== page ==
University of California
UC Master Gardener Program of Sonoma County
by SCMG Steven Hightower
Drip irrigation systems, when utilized with current-state automatic controls and electric valves, represent the optimum in watering efficiency and water-use minimization. Such irrigation systems are generally not overly complicated, but do have some differences from overhead irrigation that must be grasped.
Drip system design
Drip irrigation systems consist of electronic controllers, which control several zones of electric valves to which main distribution lines are attached, and from which one-quarter inch feeder tubes emanate, each ended in a water emitter. More recently, emitter line, which contains integral emitters at various spacings, often replaces feeder tube and individual emitters in drip design. Each automatic electric valve runs one main line, potentially with sub-mains depending on the size of the garden zone and number of plants. Each valve or zone is run by one station on the automatic controller—which can contain from four to dozens of stations—and can be programmed to run for different amounts of times on different days. There are variations on these basic designs using different fittings and parts.
The design of the system involves laying out the zones or garden beds, determining the amount and frequency of water needed for each zone, devising a drip layout for each zone, and designing a watering program to match those water needs.
Each of the emitters in one zone is always on when its station is on, and never otherwise. Therefore if you have both plants that need frequent watering and infrequent watering on the same valve/station, things don't work very well--something is not going to get what it needs. Drip irrigation design criteria number one is to plan your garden with plants grouped by water needs. In other words, low-water plants with other low water plants, high-water plants with their like, and so forth. This practice is known as hydrozoning. This makes sense anyway if you think about it, as each section's plants are also somewhat likely to have similar sun/shade, and drainage requirements. The number of zones you need will depend on the overall size of the garden, the different exposures and microclimates therein and your plant selection.
Maximum zone sizes
Mainline runs of 1/2 in. tubing should generally be limited to about 200 feet in a single zone—shorter if you have abnormally low water pressure (under about 20-25 psi). You want to make sure that one zone and valve are not being asked to drive too many emitters, which would cause inadequate water to get to the plants in the zone.
To check this, you must first find the maximum flow rate your plumbing can provide. To evaluate available flow rate per zone at your house, run water full force from an outside faucet and note the number of seconds it takes to fill a known-size bucket. Calculate the gallons of flow per hour (gph) by determining how long it takes to fill that bucket, then calculate the gallons per hour. If a two-gallon bucket fills in one minute, then the flow rate is 2 gallons per minute, or 120 per hour. If it fills in 30 seconds, then the flow rate is 4 gallons per minute or 240 gph. The maximum useable flow is considered to be 75 percent of the flow rate, or in this last example, drip components aggregating 180 gph (75% x 240 gph) could be spread over the mainline for any given zone.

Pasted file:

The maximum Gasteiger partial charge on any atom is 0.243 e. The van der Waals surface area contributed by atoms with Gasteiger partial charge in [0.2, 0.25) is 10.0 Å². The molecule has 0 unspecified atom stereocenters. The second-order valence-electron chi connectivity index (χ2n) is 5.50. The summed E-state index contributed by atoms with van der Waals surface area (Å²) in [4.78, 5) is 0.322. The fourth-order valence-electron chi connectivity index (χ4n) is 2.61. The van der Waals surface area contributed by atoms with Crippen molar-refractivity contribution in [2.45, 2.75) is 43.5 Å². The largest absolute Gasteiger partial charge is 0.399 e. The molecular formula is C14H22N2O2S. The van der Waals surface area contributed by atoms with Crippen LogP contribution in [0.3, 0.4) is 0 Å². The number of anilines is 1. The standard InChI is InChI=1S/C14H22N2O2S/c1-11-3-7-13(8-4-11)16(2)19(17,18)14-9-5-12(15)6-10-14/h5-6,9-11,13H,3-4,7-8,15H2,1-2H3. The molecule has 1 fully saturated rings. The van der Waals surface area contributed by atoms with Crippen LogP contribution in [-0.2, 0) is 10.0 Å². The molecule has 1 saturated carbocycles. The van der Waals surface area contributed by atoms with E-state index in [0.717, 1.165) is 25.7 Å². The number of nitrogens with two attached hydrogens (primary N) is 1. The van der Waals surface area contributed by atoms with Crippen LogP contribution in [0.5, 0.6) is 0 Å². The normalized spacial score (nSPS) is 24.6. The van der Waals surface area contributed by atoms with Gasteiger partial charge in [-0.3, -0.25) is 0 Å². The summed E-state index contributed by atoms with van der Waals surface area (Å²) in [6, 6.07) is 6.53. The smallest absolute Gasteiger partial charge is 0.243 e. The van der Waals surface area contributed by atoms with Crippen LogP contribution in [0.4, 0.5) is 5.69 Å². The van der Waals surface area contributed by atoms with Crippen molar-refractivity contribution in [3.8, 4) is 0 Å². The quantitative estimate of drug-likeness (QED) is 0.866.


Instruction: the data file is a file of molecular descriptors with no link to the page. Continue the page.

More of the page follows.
To determine how much water flow any zone will need, add the flow rate of all emitters, emitter tubing and components used in a zone to make sure you have not exceeded the maximum flow for the zone. For example, fifty 1 gph and twenty-five 2 gph emitters require 100 gallons of flow per hour (50 x 1 + 25 x 2 = 100 gph).
Emitters come in specific flow rates--typically 1/2, 1, or 2 gallons per hour (gph), and are either pressure-compensating or non pressure-compensating. So the number of emitters per plant, and the length of the watering cycle will determine the amount of water delivered. Pressure-compensating emitters provide the same flow over a wide pressure range. Diaphragm and turbulent flow and diaphragm emitters are non-plugging, and hence greatly minimize annual maintenance. (Micro-bubblers used in lieu of emitters have the same advantage--they emit higher flows of water in a circular pattern and can be adjusted from 0-10 or more gph.) Emitter tubing is useful for many installations. Non-clogging emitters are built into the emitter line at spacing of 6, 12, 18 or 24 inches. The in-line emitters are self-flushing and clog resistant as long as system water is clean or filtration is used. The tubing comes in ½ inch diameter, and ¼ inch. The half-inch is useful where not too many tight turns and twists are needed in the layout. For example a bed of larger shrubs, or an area that can be laid out in a linear grid. It’s a bit more expensive, but is less likely to be moved by deer or other animals. The quarter-inch is useful in closer quarters, where more plants are more closely spaced. It’s also easier to work with.